Bell Labs Journal Now Online

“Innovation” is a word often thrown around these days. Back in the old days, you couldn’t find an organization more innovative than Bell Labs. They could certainly afford it, though. They had a monopoly on the telephone system!

At any rate, all of the issues of the Bell Labs Journal from 1922 to 1983 are now online. Within the pages of these journals you’ll find papers on:

  • the invention of the transistor in 1947 and subsequent advances in related solid-state device and circuit technology.
  • Shannon’s paper, “A Mathematical Theory of Communication,” that was published over 60 years ago and gave birth to Information Theory.
  • the charge-coupled device (CCD), a technology that transforms patterns of light into useful digital information, is the basis for many forms of modern digital imaging.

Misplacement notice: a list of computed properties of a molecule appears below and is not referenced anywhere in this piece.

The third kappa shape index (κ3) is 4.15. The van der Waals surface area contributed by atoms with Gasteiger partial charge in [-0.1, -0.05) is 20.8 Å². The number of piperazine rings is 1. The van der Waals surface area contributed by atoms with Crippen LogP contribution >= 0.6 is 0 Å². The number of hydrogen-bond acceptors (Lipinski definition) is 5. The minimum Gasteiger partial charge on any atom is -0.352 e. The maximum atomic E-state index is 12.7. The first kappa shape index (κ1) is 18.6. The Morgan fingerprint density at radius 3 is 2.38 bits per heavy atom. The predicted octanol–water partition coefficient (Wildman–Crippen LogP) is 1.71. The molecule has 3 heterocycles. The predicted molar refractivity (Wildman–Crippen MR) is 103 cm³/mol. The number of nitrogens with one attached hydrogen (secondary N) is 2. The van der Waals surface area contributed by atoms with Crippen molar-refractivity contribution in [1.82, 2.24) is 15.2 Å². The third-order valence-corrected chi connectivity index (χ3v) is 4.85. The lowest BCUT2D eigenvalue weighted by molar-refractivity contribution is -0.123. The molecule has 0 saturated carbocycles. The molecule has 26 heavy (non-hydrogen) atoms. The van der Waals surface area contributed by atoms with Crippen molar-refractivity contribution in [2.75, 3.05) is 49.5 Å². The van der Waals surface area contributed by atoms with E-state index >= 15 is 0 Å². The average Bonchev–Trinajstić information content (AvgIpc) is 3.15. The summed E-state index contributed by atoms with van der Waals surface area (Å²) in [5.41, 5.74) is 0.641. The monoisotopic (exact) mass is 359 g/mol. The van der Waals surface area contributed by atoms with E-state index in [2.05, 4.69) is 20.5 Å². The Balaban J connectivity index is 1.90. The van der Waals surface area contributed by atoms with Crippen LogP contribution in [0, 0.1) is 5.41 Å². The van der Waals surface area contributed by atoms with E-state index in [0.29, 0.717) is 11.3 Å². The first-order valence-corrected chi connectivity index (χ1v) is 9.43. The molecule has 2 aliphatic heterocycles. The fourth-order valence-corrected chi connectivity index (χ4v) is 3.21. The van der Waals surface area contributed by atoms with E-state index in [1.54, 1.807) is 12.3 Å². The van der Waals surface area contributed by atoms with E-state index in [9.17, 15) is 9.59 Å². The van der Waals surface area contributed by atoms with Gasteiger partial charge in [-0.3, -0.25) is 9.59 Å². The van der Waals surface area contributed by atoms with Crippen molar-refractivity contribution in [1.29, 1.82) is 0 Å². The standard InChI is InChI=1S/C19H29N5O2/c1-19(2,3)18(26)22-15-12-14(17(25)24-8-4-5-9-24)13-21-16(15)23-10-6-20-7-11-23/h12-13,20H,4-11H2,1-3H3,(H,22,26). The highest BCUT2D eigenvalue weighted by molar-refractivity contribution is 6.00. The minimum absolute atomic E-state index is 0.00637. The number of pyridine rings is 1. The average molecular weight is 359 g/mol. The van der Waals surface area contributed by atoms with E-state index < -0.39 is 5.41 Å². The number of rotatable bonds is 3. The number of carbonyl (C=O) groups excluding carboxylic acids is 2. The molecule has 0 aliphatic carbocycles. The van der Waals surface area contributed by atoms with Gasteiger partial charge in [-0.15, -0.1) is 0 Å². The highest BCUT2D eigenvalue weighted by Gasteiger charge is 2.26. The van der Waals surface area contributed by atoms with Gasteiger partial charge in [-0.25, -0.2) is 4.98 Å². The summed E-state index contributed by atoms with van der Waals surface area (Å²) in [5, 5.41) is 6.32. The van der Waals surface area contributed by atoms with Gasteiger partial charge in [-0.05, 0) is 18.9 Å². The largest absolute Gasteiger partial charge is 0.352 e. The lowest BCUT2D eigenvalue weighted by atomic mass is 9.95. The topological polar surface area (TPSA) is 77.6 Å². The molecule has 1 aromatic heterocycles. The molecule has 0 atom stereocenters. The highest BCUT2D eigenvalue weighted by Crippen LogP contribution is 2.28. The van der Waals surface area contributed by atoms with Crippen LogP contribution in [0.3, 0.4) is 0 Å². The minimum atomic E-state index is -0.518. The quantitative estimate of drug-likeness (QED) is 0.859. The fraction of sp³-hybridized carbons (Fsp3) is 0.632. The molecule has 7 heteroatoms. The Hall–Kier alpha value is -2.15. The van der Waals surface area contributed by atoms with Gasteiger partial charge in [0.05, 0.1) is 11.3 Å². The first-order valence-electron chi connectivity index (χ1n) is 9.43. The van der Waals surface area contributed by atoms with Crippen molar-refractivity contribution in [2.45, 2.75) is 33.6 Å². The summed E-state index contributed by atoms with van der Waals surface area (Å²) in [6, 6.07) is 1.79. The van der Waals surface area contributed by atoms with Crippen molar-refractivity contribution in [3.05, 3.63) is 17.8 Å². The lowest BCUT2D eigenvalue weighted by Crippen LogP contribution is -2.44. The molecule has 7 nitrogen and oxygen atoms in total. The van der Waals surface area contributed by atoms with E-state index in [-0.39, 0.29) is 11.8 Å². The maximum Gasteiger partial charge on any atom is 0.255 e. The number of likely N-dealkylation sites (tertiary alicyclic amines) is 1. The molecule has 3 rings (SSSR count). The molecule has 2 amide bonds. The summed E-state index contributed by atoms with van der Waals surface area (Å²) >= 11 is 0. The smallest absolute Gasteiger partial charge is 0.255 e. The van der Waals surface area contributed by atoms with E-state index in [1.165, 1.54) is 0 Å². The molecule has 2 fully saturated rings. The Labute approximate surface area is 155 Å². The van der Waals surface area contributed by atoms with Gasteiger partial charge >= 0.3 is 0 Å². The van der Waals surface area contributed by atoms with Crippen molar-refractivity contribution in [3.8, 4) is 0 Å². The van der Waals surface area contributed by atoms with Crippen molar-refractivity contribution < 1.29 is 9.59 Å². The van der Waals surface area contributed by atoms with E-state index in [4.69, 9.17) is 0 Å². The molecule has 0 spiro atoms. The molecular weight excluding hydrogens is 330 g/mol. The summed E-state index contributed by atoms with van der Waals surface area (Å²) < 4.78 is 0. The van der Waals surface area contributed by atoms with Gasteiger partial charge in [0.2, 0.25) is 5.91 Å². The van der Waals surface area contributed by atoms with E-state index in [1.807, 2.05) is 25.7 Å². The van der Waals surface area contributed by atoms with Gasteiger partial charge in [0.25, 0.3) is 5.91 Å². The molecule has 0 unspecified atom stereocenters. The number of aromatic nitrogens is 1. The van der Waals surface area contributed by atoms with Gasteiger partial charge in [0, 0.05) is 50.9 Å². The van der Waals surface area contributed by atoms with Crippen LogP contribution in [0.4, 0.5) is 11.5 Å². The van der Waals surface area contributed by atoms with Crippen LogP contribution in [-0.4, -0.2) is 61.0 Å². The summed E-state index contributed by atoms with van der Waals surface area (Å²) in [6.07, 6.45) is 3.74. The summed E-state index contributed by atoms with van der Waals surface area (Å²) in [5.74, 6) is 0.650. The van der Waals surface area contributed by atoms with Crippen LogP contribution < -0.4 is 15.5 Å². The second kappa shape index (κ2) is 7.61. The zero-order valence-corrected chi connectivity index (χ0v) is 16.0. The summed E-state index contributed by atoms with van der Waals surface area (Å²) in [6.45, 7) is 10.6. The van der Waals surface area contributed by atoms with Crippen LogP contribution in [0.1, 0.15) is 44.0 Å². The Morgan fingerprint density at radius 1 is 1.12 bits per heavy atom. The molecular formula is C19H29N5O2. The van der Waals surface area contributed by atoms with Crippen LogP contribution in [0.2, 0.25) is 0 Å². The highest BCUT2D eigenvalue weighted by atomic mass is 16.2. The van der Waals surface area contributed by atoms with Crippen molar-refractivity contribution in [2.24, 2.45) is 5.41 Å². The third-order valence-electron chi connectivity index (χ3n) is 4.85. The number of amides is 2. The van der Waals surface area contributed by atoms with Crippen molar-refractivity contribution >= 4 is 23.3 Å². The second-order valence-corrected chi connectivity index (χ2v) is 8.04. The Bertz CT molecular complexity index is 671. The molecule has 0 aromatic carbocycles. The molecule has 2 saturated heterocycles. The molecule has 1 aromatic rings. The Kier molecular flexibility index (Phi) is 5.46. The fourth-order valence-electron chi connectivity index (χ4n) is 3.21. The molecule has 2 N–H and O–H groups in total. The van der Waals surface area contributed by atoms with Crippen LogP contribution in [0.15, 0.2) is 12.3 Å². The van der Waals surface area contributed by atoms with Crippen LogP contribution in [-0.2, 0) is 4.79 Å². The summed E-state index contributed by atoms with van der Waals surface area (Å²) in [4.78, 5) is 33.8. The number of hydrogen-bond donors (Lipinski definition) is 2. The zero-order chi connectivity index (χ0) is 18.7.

• cellular telephone service, the concept that multiple lower-power transmitters could be spread throughout a region employing automatic call handoff and frequency reuse that changed the face of communications.

Overall, it’s pretty cool stuff.

NIST Researchers May Have Figured Out New Way to Generate Microwaves

The following is from a NIST press release…….Dan

Researchers at the National Institute of Standards and Technology (NIST) have found theoretical evidence of a new way to generate the high-frequency waves used in modern communication devices such as cell phones. Their analysis, if supported by experimental evidence, could contribute to a new generation of wireless technology that would be more secure and resistant to interference than conventional devices.

The team’s findings point toward an oscillator that would harness the spin of electrons to generate microwaves—electromagnetic waves in the frequencies used by mobile devices. Electron spin is a fundamental property, in addition to basic electrical charge, that can be used in electronic circuits. The discovery adds another potential effect to the list of spin’s capabilities.